Details
Date:

August 17

Time:

04:00 pm - 06:00 pm

Click to Register: https://www.eventbrite.com/e/presenting-nfodr-fwrd-digifab-tickets-68191756379
Organizer

Brooklyn Research

Website: https://www.eventbrite.com/o/brooklyn-research-13557011404
Venue

Brooklyn Research

630 Flushing Avenue #6th floor, Brooklyn, NY 11206

Brooklyn, NY, US, 11206

NFODR (New Forms of Data Representation) is the 2019 Summer Research Session at Brooklyn Research. This year’s team,Carla Molins Pitarch and Nuntinee Tansrisakul, have spent the past 12 weeks exploring new ways of representing quantitative information. Their research has taken them on a truly expansive journey that has spanned the macro to the micro. One one end of the spectrum their work this summer has involved communication with a number of satellites orbiting earth such as NASA’s NOAA and other satellites. On the other end the world of slime molds are explored as a way of representing data.


FWRD is a collaboration between Tomorrow Lab®  and Brooklyn Research and is part of the Futureworks Shops R+D Fellowship — a citywide open-research program for industrial designers and engineers run by SecondMuse and funded by NYCEDCThis year’s FWRD fellows are: Angel Lamar Oliveras, Beverly Chou, and Lilian Yi-Hsuan Lin. Together they have been investigating a question that affects all of our lives: Where does our food come from? The FWRD team has been answering this question by designing a strategy board game for high school students that focuses on global food distribution. They hope their game will spark students’ interest in learning more about the global food system.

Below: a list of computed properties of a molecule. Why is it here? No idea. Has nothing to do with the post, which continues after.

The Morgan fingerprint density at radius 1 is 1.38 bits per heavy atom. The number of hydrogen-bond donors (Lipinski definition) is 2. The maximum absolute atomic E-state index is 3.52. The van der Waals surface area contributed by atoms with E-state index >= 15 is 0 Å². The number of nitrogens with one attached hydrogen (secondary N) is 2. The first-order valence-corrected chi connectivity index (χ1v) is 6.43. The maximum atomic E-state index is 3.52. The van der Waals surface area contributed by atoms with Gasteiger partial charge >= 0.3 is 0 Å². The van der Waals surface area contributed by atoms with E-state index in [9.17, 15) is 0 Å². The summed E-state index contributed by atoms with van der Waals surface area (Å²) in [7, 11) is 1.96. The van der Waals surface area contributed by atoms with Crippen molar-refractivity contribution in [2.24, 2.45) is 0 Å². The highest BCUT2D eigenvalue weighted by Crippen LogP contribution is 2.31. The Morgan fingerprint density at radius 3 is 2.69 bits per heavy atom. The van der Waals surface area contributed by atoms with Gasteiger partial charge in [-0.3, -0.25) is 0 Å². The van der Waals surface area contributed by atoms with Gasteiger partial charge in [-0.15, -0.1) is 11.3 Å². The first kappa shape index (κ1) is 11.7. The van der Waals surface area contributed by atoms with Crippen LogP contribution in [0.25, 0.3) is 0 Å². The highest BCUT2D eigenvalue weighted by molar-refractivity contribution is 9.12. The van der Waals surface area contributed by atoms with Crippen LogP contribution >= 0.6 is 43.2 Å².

DIGIFAB resident Neyva Hernandez will be presenting works she created and processes she used as part of our Digital Fabrication residency through the summer including work with kerfing patterns on a laser cutter, digital embroidery, and 3D printing as part of the mold making process


DIGIFAB resident Aidan Nelson has been developing a software interface for a motion platform from the ground up — translating motion into motor control, implementing safe limits and designing motion cues which can be perceived as movement by our inner ears. When paired with virtual reality, a motion platform can fool us into believing we are piloting a spaceship, surfing a 150 foot wave or fluttering about on the wings of a butterfly.


Join us for these exciting presentations and play test the FWRD team’s game at the party that evening.